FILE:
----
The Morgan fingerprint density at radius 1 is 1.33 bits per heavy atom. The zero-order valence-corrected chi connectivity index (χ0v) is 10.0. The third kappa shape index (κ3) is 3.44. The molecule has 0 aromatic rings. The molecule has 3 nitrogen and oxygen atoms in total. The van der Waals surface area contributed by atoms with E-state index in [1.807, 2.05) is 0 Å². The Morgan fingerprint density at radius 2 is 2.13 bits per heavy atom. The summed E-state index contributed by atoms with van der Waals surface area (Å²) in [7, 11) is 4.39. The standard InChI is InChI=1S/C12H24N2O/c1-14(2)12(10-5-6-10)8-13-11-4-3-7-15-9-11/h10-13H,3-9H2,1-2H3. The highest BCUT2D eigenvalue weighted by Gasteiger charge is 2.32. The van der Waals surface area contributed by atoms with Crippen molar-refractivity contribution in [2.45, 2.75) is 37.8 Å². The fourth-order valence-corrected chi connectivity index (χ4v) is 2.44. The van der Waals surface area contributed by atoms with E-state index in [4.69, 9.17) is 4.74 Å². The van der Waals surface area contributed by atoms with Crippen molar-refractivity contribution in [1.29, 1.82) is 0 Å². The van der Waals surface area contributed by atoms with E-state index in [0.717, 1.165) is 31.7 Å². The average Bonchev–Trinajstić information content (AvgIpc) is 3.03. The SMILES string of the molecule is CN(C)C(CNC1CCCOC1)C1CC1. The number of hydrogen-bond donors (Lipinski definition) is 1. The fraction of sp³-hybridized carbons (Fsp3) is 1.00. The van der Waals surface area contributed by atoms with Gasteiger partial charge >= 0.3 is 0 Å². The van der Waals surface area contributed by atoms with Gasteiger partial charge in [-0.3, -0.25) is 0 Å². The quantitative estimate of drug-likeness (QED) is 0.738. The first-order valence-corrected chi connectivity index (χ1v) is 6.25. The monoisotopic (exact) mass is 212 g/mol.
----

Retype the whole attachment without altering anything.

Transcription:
The Morgan fingerprint density at radius 1 is 1.33 bits per heavy atom. The zero-order valence-corrected chi connectivity index (χ0v) is 10.0. The third kappa shape index (κ3) is 3.44. The molecule has 0 aromatic rings. The molecule has 3 nitrogen and oxygen atoms in total. The van der Waals surface area contributed by atoms with E-state index in [1.807, 2.05) is 0 Å². The Morgan fingerprint density at radius 2 is 2.13 bits per heavy atom. The summed E-state index contributed by atoms with van der Waals surface area (Å²) in [7, 11) is 4.39. The standard InChI is InChI=1S/C12H24N2O/c1-14(2)12(10-5-6-10)8-13-11-4-3-7-15-9-11/h10-13H,3-9H2,1-2H3. The highest BCUT2D eigenvalue weighted by Gasteiger charge is 2.32. The van der Waals surface area contributed by atoms with Crippen molar-refractivity contribution in [2.45, 2.75) is 37.8 Å². The fourth-order valence-corrected chi connectivity index (χ4v) is 2.44. The van der Waals surface area contributed by atoms with E-state index in [4.69, 9.17) is 4.74 Å². The van der Waals surface area contributed by atoms with Crippen molar-refractivity contribution in [1.29, 1.82) is 0 Å². The van der Waals surface area contributed by atoms with E-state index in [0.717, 1.165) is 31.7 Å². The average Bonchev–Trinajstić information content (AvgIpc) is 3.03. The SMILES string of the molecule is CN(C)C(CNC1CCCOC1)C1CC1. The number of hydrogen-bond donors (Lipinski definition) is 1. The fraction of sp³-hybridized carbons (Fsp3) is 1.00. The van der Waals surface area contributed by atoms with Gasteiger partial charge >= 0.3 is 0 Å². The van der Waals surface area contributed by atoms with Gasteiger partial charge in [-0.3, -0.25) is 0 Å². The quantitative estimate of drug-likeness (QED) is 0.738. The first-order valence-corrected chi connectivity index (χ1v) is 6.25. The monoisotopic (exact) mass is 212 g/mol.